F1 News

Former world champion Jones doesn't understand Verstappen's reaction: 'Just drive'

30 March at 15:02
Last update 30 March at 17:25
  • GPblog.com

The limits of a circuit have been the subject of discussion within Formula 1 for several years now. On some circuits they would be too strict, on other circuits they would allow too much. In Bahrain it was a mix. During practice and qualifying there were sensors in turn four, which were switched off during the race. It raised many questions why the limit was set there in the first place.

Alan Jones, world champion in 1980, also finds it strange that the FIA makes different choices in enforcing track limits. "It's an interesting discussion and also important that it's talked about. In the first place you have to ask yourself if he had to go outside the track for the overtaking action and next to that you can ask yourself if he should have given the spot back", Jones explained talking to Peter Windsor.

Instructions for Red Bull

According to the Australian, Verstappen would have been much better off driving on after his overtake. "He could also have just focused on increasing the lead, because they often give you a five-second penalty and I think there was a good chance he could have extended that lead to the point where it would have been more than five seconds."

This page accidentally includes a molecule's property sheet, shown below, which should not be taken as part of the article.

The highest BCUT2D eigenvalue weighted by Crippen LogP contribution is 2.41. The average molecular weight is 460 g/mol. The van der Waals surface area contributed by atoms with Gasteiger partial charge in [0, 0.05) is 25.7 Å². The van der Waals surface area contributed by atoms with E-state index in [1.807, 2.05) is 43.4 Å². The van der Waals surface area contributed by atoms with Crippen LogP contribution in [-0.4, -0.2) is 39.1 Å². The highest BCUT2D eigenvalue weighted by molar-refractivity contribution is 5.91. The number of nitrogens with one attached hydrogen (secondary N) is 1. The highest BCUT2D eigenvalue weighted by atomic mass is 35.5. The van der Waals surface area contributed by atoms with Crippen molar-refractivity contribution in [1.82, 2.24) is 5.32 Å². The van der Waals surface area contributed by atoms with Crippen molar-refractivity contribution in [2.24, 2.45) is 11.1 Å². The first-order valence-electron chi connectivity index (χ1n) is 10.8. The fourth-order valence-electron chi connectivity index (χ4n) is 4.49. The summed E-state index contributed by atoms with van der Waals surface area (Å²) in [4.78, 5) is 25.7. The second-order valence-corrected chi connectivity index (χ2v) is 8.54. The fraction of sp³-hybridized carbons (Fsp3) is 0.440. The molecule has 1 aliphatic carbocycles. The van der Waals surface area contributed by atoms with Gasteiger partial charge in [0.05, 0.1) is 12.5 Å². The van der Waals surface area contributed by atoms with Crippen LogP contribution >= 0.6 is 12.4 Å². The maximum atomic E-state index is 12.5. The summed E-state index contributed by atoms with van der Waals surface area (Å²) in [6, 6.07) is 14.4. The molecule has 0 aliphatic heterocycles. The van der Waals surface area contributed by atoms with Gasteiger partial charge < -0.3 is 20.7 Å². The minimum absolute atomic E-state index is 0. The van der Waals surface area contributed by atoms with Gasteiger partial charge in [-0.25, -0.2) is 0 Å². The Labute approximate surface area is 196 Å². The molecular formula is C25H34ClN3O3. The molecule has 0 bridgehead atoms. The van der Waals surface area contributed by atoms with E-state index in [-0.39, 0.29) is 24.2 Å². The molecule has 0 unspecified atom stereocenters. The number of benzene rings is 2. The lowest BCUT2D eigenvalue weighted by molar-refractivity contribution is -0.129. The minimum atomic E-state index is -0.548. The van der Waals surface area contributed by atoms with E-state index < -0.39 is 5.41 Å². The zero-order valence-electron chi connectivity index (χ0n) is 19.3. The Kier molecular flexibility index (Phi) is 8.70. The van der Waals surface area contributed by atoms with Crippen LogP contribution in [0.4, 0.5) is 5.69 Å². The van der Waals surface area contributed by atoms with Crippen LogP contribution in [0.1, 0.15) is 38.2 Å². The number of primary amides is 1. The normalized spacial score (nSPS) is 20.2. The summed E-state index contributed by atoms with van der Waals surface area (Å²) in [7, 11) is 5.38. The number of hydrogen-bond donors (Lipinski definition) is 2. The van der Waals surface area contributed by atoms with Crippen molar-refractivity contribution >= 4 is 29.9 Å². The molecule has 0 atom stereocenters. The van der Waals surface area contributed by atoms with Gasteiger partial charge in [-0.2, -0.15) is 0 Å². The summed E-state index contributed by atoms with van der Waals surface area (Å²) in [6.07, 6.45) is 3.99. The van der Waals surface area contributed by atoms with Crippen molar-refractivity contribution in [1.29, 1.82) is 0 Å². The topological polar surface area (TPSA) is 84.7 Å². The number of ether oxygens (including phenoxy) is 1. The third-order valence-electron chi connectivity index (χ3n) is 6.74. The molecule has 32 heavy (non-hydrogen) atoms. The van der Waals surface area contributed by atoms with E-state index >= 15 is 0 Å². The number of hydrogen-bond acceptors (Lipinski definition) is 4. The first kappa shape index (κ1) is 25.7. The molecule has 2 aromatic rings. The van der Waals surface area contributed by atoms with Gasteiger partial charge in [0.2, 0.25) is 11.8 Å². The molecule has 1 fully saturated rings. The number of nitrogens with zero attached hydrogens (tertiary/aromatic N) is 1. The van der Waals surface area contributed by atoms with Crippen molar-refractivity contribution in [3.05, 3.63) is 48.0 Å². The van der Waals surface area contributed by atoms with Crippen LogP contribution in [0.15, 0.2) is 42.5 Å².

Nevertheless, Red Bull Racing opted to move the Dutchman back to second place, handing Hamilton back the lead. "You do see the inconsistency of Formula 1. If they just let him race, would they still give five seconds or just more because you ignore the instructions," Jones wonders aloud.

Verstappen should have accelerated

When Windsor asked him what Jones would choose in a similar situation, he would drive on to build a gap. "Definitely. It's a bit like what happened in Canada, when Vettel went wide and came back just in front of Hamilton. He lost the race as a result, but did finish first. If I was Verstappen, I would definitely have just driven on to win the race on the track," Jones concluded.